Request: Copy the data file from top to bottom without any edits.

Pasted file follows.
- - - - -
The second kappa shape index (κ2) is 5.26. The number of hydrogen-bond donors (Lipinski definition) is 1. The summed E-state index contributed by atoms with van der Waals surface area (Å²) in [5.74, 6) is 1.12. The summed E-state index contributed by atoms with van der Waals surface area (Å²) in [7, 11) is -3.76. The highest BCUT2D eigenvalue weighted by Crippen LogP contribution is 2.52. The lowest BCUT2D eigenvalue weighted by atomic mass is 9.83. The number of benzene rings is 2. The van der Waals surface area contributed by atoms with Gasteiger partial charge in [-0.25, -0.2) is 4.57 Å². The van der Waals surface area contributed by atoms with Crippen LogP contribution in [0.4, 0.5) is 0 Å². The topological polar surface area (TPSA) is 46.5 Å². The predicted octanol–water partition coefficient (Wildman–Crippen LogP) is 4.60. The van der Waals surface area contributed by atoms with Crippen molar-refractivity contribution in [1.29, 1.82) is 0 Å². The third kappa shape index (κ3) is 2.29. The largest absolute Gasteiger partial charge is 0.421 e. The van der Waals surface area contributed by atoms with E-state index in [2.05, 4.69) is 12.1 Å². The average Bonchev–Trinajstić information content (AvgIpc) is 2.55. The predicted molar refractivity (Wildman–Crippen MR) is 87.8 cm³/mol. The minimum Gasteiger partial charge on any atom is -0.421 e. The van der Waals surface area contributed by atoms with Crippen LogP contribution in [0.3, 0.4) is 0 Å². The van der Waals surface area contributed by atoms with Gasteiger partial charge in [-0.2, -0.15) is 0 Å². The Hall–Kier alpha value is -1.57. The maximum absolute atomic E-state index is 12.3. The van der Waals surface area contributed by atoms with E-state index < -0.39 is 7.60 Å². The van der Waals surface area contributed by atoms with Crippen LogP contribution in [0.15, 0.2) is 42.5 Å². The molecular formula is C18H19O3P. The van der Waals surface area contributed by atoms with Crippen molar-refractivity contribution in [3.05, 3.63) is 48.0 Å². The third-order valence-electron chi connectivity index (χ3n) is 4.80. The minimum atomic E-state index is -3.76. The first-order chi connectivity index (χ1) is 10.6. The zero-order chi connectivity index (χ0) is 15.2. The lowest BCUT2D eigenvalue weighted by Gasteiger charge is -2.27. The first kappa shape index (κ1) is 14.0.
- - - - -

The second kappa shape index (κ2) is 5.26. The number of hydrogen-bond donors (Lipinski definition) is 1. The summed E-state index contributed by atoms with van der Waals surface area (Å²) in [5.74, 6) is 1.12. The summed E-state index contributed by atoms with van der Waals surface area (Å²) in [7, 11) is -3.76. The highest BCUT2D eigenvalue weighted by Crippen LogP contribution is 2.52. The lowest BCUT2D eigenvalue weighted by atomic mass is 9.83. The number of benzene rings is 2. The van der Waals surface area contributed by atoms with Gasteiger partial charge in [-0.25, -0.2) is 4.57 Å². The van der Waals surface area contributed by atoms with Crippen LogP contribution in [0.4, 0.5) is 0 Å². The topological polar surface area (TPSA) is 46.5 Å². The predicted octanol–water partition coefficient (Wildman–Crippen LogP) is 4.60. The van der Waals surface area contributed by atoms with Crippen molar-refractivity contribution in [1.29, 1.82) is 0 Å². The third kappa shape index (κ3) is 2.29. The largest absolute Gasteiger partial charge is 0.421 e. The van der Waals surface area contributed by atoms with E-state index in [2.05, 4.69) is 12.1 Å². The average Bonchev–Trinajstić information content (AvgIpc) is 2.55. The predicted molar refractivity (Wildman–Crippen MR) is 87.8 cm³/mol. The minimum Gasteiger partial charge on any atom is -0.421 e. The van der Waals surface area contributed by atoms with Crippen LogP contribution in [0.3, 0.4) is 0 Å². The van der Waals surface area contributed by atoms with Gasteiger partial charge in [-0.2, -0.15) is 0 Å². The Hall–Kier alpha value is -1.57. The maximum absolute atomic E-state index is 12.3. The van der Waals surface area contributed by atoms with E-state index < -0.39 is 7.60 Å². The van der Waals surface area contributed by atoms with Crippen LogP contribution in [0.15, 0.2) is 42.5 Å². The molecular formula is C18H19O3P. The van der Waals surface area contributed by atoms with Crippen molar-refractivity contribution in [3.05, 3.63) is 48.0 Å². The third-order valence-electron chi connectivity index (χ3n) is 4.80. The minimum atomic E-state index is -3.76. The first-order chi connectivity index (χ1) is 10.6. The zero-order chi connectivity index (χ0) is 15.2. The lowest BCUT2D eigenvalue weighted by Gasteiger charge is -2.27. The first kappa shape index (κ1) is 14.0.